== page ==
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Evaluation of Virtual Learning

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by

Joanna Conrad

on 31 January 2017

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Transcript of Evaluation of Virtual Learning

Comparison
Effectiveness Evaluation
That variety of interaction made the lesson very effective for me, forcing me to fully engage with the material. However, this might not be the best method of learning for everyone, especially those who like to learn by wrote.
The End.
Future Experiences
I would like to try to emulate the interactive aspects of Rosetta Stone in any future lesson experiences I might undertake or design. I believe hands-on lessons that force students to engage with the material provide the best opportunities for learning.
Exercise #1: Evaluation of Virtual Instruction
Joanna Conrad
SP17 LIS574

Virtual Learning Sources Evaluated:
Universal Class:
Introduction to SQL
Rosetta Stone:
Korean
YouTube: How to Make a Knife from a Kit
Reddit: Middle Splits for Beginners
Viki.com Learn Mode: Korean
Clarity of Message:
Straight text
Ease of Use:
Like reading
Network:
Optional
Aesthetics:
Boring
Lesson Length:
Too long
Personal Success:
I wouldn't finish
Satisfaction
Level:
Low
Opportunity
to Advance:
Great
Clarity of Message:
Clear
Ease of Use:
Intuitive
Chance to
Network:
None
Aesthetics:
Pleasing
Lesson Length:
A bit long
Personal Success:
Felt I was learning
Satisfaction
High
Opportunity to
Advance:
Good but limited
Chance to
a book
forum
Clarity of Message:
Clear
Ease of Use:
Sit back and
Network:
Comments
Aesthetics:
TV quality
Chance to
relax
section
Clarity of Message:
Clear
Ease of Use:
Easy to follow
Network:
Subject-
Aesthetics:
Dull but practical
Chance to
dedicated
Clarity of Message:
Instructions unclear
Ease of Use:
but impractical
Network:
Comments
Aesthetics:
Chance to
and large fanbase
Level:
Lesson Length:
Just about right
Personal Success:
Felt confident
Satisfaction
Moderate
Opportunity to
Advance:
Infinite
Level:
Lesson Length:
Too long
Personal Success:
Too technical
Satisfaction
Low
Opportunity to
Advance:
Fair
Level:
Lesson Length:
What?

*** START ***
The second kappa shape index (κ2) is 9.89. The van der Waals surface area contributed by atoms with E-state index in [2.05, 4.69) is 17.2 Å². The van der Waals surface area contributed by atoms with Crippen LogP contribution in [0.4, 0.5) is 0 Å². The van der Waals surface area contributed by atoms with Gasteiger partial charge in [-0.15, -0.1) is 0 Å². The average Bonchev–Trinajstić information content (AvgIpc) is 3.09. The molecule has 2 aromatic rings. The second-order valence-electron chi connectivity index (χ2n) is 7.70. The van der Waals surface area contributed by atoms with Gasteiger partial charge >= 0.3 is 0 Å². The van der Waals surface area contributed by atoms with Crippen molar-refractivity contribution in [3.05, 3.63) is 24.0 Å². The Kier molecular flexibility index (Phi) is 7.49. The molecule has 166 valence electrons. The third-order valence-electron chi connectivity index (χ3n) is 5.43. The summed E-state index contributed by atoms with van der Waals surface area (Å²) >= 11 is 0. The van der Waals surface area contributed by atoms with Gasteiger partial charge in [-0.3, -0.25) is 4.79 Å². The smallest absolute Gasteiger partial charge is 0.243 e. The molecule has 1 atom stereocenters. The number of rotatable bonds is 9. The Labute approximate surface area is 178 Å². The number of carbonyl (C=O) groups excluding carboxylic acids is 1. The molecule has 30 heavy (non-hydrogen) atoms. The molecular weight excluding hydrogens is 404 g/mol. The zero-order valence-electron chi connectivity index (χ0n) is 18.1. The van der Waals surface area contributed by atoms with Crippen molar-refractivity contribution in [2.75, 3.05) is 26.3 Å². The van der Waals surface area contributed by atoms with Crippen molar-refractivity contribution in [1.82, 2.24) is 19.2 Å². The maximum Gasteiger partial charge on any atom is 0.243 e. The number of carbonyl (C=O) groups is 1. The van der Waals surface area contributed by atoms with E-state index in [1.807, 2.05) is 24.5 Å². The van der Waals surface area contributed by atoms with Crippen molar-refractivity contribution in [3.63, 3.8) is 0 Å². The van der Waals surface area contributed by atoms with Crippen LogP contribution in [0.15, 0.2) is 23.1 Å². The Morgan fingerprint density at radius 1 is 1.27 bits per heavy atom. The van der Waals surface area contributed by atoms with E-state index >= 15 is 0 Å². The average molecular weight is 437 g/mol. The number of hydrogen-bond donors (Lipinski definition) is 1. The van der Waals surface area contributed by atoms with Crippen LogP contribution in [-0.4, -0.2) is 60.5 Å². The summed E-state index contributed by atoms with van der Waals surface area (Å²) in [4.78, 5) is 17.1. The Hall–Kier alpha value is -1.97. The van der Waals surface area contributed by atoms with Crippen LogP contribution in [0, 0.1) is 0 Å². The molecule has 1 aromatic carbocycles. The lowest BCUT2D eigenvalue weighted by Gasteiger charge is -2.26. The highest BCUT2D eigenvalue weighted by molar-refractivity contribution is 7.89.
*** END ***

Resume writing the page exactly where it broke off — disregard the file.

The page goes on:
Success:
Poor
Satisfaction
Fair
Opportunity to
None
Level:
production
enough to try
it out
specific
forum
Just one
was due
assignment
last week?
episode...
section
Personal
My
more
Advance:
dedicated to
learning
Entertaining
Rosetta Stone:
Korean

Clarity, Ease of Use, Aesthetics of Interface
Despite stating upfront that no translations would be provided, and giving no other instructions on how to navigate the course, Rosetta Stone is very intuitive to use. The numbers along the bottom show progression. The placement of objects on the screen and repetition of sounds imply their use. And meaning is inferred from the information provided. These features result in an interface that can't help but be aesthetically pleasing.
Length of learning experience
Personal learning "success"
As I worked on the lesson, every time I started to wonder how much longer I had to go in each section, I would find that I did have a few more pages than I would have liked, but few enough that it would have felt like cheating to stop. So the length was challenging, but not overly long. As for personal success, I felt I learned a lot from the lesson. It validated assumptions I had made about grammar and sentence structure while watching Korean TV, and I was then better able to retain the information.
Personal satisfaction/Opportunity to advance
I was very happy with the Rosetta Stone learning experience. I felt I learned a lot, and the interactive interface kept me involved in a way that simply reading text does not. However, Rosetta Stone does not allow the opportunity to advance beyond level one without a substantial financial cost. Personally, I don't think the lessons are worth the asking price, which is unfortunate, as I would continue with the lessons if the cost was reasonable.
Trying to compare this experience to my "normal" way of learning is difficult, because I'm not sure what my normal way of learning is (beyond procrastinating.) I tend to try everything I can think of to make new information stick. In that regard, the Rosetta Stone lesson is very similar to what I do. Because it constantly presented me with new ways of interacting with the material.
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